The tai chi strategy label is just that, a label. It’s too broad and loose to be more than that. It describes a general set of preconditions and one approach to strategy, nothing more.
In my last post I drew examples from politics, about which I have very little direct knowledge. So it was gratifying when Andrew Coyne, political columnist and television pundit, used very similar language to describe the Prime Minister’s current difficulties:
“And so those early compromises of principle multiplied, and mutated, until over time they became compromises of a darker kind. It was as if they were carried along by their own momentum, unable to see where they were headed, or to stop themselves if they could. Until this spring, when at long last they pushed things too far. The funny thing is how little it took to upend them.”
This is a leader and an organization that exercises power in ways that make constituents, and indeed party members, uncomfortable. Coyne writes about how the prerogatives of elected authority are being exercised too often and too fully, and how this creates resentment and mistrust among those most affected by it.
Whether or the federal Conservative government continues to govern like a bull in a china shop, or wants to batter at its constraints, like a beast trying to escape the Plaza del Toro, and whether or not the opposition arises like a toreador to confront it, the preconditions have been met for a cathartic, national tai chi-ing.
The general precondition is a gross power inequity. Canada’s electoral and parliamentary systems create this possibility, but each successive government chooses for itself how it will use the power it has been granted.
Like the bull in the ring, the Tories feel that they can batter the framework of government until they’re free to pursue the agenda upon which the party was founded, back in the dark days of the Conservative Reform Alliance Party (or the C.R.A.P., an acronym that could only have been chosen on the darkest of those days). But bulls that expend themselves that way are typically served up as sausage the next day.
A wise bull doesn’t charge the walls of the arena, nor does it bother to launch itself against the elusive red cape. It has the sense to stop short and check whether there’s flesh or steel awaiting them. Building momentum, losing control, and charging right past the target, is often fatal.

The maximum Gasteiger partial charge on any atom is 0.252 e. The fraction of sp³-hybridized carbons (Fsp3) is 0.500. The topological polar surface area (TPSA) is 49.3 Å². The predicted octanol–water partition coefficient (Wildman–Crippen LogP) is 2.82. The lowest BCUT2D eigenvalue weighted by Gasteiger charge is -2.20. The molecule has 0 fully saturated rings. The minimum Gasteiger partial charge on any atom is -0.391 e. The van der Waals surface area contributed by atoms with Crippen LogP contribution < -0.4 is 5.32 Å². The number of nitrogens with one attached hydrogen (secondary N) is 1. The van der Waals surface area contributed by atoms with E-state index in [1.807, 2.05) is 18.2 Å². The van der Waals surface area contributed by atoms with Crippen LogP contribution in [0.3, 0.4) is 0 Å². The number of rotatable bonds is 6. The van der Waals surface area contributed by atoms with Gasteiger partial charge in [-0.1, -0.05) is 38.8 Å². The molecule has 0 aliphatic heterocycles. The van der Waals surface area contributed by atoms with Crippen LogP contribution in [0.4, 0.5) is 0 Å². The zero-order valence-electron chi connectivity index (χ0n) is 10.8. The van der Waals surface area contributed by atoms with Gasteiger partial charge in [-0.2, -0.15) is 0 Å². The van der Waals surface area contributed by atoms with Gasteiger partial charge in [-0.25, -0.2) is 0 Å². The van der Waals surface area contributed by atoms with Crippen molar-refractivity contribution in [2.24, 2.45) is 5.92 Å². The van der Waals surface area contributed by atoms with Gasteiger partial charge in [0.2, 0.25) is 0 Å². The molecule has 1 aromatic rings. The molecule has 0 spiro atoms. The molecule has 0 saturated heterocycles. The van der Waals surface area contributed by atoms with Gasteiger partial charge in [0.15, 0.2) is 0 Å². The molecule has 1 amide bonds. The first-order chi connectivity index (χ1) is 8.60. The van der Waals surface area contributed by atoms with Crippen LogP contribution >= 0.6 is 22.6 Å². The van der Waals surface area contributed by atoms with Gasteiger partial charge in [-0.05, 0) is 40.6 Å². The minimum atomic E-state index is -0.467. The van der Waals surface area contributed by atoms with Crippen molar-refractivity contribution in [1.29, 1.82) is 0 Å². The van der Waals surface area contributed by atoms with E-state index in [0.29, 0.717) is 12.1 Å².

Even in the parliamentary china shop, a cautious bull can wreak more havoc than a senseless one. Time is limited, so the bull needs to set some priorities to ensure that the most valuable items are destroyed before the SPCA shows up with a dart gun. Of course a good Canadian bull will need extra time to decide whether it’s more politically correct to demolish the Royal Doulton before the Limoges, or vice versa.
Perhaps bullfighting is the perfect illustration of the Tai Chi principle at work. The extreme imbalance of power and aggression is what makes it possible for the toreador to tempt the bull to its own destruction. Charging through the fluttering cape is a waste of energy and a loss of control. Predictability in strategy is a weakness. Steady nerves and a good sword hand almost always win out over massive superiority of strength.
Maybe this is a good analogy for the Harper Tories’ problem as well. A bull produces only four things; methane, manure, beef, and more bulls. Harper’s base impatiently waits for red meat while he munches grass, passes gas, and dumps on things he doesn’t like. His tai chi-ing may not be swift or final, but what Albertans sent to Ottawa as breeding stock may leave it as a steer after the next election.